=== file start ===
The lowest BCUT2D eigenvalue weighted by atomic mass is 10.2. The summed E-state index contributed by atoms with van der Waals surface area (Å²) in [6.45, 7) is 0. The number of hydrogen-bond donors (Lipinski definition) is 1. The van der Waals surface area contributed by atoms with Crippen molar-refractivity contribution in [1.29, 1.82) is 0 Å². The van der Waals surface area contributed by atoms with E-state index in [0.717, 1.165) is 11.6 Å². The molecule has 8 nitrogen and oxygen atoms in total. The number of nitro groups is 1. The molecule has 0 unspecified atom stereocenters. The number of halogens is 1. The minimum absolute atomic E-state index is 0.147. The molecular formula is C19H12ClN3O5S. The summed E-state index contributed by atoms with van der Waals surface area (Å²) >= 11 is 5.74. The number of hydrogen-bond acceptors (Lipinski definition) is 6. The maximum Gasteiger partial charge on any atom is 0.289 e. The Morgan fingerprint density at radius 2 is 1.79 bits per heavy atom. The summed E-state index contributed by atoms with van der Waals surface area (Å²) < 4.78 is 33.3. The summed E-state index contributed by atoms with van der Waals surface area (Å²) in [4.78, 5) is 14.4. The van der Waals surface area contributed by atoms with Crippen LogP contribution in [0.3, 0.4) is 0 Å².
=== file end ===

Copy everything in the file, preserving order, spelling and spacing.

The lowest BCUT2D eigenvalue weighted by atomic mass is 10.2. The summed E-state index contributed by atoms with van der Waals surface area (Å²) in [6.45, 7) is 0. The number of hydrogen-bond donors (Lipinski definition) is 1. The van der Waals surface area contributed by atoms with Crippen molar-refractivity contribution in [1.29, 1.82) is 0 Å². The van der Waals surface area contributed by atoms with E-state index in [0.717, 1.165) is 11.6 Å². The molecule has 8 nitrogen and oxygen atoms in total. The number of nitro groups is 1. The molecule has 0 unspecified atom stereocenters. The number of halogens is 1. The minimum absolute atomic E-state index is 0.147. The molecular formula is C19H12ClN3O5S. The summed E-state index contributed by atoms with van der Waals surface area (Å²) >= 11 is 5.74. The number of hydrogen-bond acceptors (Lipinski definition) is 6. The maximum Gasteiger partial charge on any atom is 0.289 e. The Morgan fingerprint density at radius 2 is 1.79 bits per heavy atom. The summed E-state index contributed by atoms with van der Waals surface area (Å²) < 4.78 is 33.3. The summed E-state index contributed by atoms with van der Waals surface area (Å²) in [4.78, 5) is 14.4. The van der Waals surface area contributed by atoms with Crippen LogP contribution in [0.3, 0.4) is 0 Å².